2. Good. It’s time for FEIE to go.

    It is akin to “don’t ask, don’t tell” in that it masks the problem by sheltering 81% of Americans abroad from the egregious double-tax-system of Foreign Tax Credit.

    When I speak to my compatriots, they are either completely unaware (which covers more than 50% of them) or they are lulled into complacency because FEIE hides the vicious truths.

    At a Democrats Abroad meeting with Tim Kaine, just before FATCA was signed, members pleaded with him to stop the craziness. The leadership and many of the members asked people to stop talking taxes so that we could hear more about Reconciliation strategy for health care and what the Democrats will do to combat Fox News.

    One of the officials said “these issues don’t affect me and I would appreciate it if we can talk more about party issues”. That person is a UN employee and pays no local tax and because of FEIE, pays no US tax.

    Until we are in this together, we will be fighting alone. Killing FEIE is the best thing the Democrats can do for us – even if their intentions were driven by greed.

  3. One more thing – it gives on-shore Americans an excuse to look the other way… and they use that excuse all the time to justify their complacency.

  4. “Grijalva claims that his budget “asks those who have benefited most from our economy to pay a sensible share”.

    How any one can argue that “those who have benefited most from the economy includes US persons who live and work overseas, some of whom may never have set foot in the US, is beyond me.

  5. What do you mean when you say that she doesn’t pay any local tax? Do people working for the UN pay their taxes back to the UN budget or nothing at all? What rate are they taxed at?

    As to the article, what always bothers me the most about these changes in US law is not what they actually want to do, but rather how they always portray the situation:

    “Grijalva claims that his budget “asks those who have benefited most from our economy to pay a sensible share””

    I don’t know about others here, but when I lived briefly in the US my schooling was paid for entirely by my parents (they sent me to a European school because they were rightly worried about how US qualifications would transfer back home) and the last time I checked the US government did not cover any of my medical care whilst I was here. I have benfitted and continue to benefit from the EU and Belgium, who have both supported my education, training, health and so on. This is where I pay my taxes Mr. Grijalva and where I receive my benefits. Whatever benefits I received from the US whilst a resident I paid when I was resident. I do not live in the US anymore and do not use any US services or receive any benefits whatsoever from the US or from holding US citizenship. Take note.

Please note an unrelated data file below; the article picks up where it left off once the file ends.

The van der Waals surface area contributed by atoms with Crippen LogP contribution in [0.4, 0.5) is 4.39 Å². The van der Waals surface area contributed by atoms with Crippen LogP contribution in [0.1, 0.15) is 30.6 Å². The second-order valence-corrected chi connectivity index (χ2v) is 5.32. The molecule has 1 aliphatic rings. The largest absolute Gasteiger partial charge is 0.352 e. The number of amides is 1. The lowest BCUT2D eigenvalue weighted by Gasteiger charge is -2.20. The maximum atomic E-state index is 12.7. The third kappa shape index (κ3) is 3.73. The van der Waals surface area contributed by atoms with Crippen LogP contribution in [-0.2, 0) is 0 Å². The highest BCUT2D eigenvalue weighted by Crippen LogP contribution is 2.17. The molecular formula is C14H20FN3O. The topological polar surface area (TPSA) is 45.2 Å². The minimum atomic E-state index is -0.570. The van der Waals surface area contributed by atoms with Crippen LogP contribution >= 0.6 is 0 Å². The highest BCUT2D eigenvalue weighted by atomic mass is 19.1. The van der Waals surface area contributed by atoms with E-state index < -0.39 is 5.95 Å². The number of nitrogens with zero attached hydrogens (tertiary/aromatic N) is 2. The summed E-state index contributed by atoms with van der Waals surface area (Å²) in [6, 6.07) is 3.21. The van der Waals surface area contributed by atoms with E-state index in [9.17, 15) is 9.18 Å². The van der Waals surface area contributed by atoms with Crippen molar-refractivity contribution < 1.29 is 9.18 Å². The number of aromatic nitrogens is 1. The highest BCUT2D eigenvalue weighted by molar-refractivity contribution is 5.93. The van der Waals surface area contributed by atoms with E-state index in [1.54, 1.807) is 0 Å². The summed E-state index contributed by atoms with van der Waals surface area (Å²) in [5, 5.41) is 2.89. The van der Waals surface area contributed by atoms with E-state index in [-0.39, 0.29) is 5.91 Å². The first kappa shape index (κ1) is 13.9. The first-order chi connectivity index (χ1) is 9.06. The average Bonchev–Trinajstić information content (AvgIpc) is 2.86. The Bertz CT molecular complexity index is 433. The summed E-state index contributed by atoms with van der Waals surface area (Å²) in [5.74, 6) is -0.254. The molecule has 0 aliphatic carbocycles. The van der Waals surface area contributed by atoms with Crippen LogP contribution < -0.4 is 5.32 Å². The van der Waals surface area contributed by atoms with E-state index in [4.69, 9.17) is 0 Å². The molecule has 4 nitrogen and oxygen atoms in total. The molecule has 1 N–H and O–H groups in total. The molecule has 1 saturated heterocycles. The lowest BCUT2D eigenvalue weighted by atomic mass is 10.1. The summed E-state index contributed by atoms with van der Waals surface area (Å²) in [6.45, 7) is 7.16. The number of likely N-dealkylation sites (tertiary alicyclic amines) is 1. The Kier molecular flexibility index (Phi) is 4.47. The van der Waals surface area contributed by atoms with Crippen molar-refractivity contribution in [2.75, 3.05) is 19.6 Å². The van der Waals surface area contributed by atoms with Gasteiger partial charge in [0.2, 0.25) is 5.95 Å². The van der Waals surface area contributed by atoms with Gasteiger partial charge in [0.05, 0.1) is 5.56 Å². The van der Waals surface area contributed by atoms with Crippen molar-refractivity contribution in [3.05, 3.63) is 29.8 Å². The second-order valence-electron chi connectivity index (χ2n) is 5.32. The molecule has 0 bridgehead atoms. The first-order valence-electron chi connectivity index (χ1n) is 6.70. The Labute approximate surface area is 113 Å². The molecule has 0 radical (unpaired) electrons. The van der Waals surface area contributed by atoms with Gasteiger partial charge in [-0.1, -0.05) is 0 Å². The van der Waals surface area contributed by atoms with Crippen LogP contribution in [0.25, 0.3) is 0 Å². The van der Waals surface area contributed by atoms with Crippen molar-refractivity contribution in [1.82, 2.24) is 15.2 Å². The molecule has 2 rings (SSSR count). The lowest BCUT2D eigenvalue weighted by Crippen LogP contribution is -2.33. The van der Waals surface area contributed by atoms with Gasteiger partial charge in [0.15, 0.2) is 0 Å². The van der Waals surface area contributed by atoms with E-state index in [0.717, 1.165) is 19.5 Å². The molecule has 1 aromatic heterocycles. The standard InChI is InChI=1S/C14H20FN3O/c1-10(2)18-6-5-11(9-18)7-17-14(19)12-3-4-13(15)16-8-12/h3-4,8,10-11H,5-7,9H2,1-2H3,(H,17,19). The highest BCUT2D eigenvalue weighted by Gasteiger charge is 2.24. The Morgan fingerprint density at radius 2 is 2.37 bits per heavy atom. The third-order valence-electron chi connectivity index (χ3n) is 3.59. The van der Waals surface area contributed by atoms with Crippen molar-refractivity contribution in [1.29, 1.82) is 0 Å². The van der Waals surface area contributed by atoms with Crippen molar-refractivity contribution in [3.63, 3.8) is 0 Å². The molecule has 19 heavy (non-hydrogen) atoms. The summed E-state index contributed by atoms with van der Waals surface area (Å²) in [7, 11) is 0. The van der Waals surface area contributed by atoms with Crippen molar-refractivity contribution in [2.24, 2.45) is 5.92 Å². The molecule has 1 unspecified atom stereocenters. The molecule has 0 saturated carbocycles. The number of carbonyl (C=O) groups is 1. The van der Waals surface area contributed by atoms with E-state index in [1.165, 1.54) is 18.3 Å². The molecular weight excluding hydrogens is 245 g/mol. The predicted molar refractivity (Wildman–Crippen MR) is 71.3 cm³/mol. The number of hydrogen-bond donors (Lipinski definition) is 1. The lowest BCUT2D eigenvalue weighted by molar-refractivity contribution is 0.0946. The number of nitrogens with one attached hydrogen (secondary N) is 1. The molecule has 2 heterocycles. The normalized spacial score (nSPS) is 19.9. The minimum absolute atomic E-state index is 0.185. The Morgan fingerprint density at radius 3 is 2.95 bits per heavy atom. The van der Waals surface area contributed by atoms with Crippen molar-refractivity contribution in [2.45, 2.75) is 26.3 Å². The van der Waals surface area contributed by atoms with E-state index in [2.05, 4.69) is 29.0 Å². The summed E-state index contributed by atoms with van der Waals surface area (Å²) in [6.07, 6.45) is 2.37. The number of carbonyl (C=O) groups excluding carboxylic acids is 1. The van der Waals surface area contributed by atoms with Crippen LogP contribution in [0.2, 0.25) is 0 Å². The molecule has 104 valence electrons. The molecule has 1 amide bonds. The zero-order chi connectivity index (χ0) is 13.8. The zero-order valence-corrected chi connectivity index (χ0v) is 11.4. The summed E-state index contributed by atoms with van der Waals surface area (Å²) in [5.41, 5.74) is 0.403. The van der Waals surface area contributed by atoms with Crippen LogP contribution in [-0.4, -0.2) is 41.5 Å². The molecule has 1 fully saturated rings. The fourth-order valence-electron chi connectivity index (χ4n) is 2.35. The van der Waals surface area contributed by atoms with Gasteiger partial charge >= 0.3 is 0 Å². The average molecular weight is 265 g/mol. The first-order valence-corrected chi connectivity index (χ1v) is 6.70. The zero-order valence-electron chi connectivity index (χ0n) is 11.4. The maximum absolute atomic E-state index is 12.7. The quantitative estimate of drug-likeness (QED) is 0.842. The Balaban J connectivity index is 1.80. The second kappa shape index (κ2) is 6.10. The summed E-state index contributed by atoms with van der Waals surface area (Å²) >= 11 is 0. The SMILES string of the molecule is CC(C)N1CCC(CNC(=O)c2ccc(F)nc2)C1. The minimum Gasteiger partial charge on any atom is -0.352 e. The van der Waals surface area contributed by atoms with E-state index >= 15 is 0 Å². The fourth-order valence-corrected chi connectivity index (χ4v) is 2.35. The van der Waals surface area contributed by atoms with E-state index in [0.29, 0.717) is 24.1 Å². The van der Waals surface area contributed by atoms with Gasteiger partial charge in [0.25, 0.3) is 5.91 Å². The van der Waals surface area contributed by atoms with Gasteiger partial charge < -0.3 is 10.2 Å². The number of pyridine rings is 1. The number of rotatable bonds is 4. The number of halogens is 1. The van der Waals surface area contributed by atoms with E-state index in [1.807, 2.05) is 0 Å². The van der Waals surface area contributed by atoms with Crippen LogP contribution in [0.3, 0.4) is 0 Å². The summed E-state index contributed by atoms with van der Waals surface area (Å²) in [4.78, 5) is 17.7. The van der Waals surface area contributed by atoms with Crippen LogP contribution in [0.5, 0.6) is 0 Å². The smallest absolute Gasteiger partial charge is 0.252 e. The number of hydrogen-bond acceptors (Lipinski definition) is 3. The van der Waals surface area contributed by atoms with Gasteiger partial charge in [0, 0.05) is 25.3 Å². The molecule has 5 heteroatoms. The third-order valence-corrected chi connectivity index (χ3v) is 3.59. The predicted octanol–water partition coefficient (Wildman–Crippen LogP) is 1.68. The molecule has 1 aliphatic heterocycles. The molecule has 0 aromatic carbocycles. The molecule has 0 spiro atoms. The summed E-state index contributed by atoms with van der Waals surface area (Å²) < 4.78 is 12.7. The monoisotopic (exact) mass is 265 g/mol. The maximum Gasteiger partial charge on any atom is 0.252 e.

6. One of the reasons some type of protest in Windsor is so appealing to me is that if some of your don’t already know Carl Levin’s brother is a left wind congressman from Michigan too and his sister is a Federal judge in Detroit. So there is a bit of Levin family dynasty in Michigan.

  7. @all- how does living abroad equate with having gotten some disproportionate benefit from America? Even if we had why is it okay to wage “class warfare” against one segment of American society?
    Living abroad is a right and not a privilige. Paying taxes where we live is obedience to the laws of the governments under which we live and derieve our livelihood.
    We cost them nothing so we owe them nothing. All that they want to do is to spread America’s dysfuntional legislative system beyond their borders.

  8. Correct me if I am wrong, but it is my impression that there are international agreements that exempt all employees of certain international organizations from being subject to income tax either by their home country or their country of residence.

    Also, US govenment employes (diplomats and others) by virtue of their diplomatic passports, are never subject to taxation by their foreign country of residence and the same is true of foreign diplomats in th US. US govenment diplomats and other Federal Government employees abroad do not benefit from the Foreign Earned Income Exclusion but are subject to US tax on their full Federal salaries. Unlike priviate US citizens employed abroad, they are not subject to US tax on reimbursements for such things as private school tuition, cost of living allowances, government provided automobiles and private security, employer (the government) provided housing or housing allowances, home leave transportation for themselves and their families and the savings they enjoy as a result of being able to purchase their daily necessities from government provided PX facilities which are not subject to tax by local governments.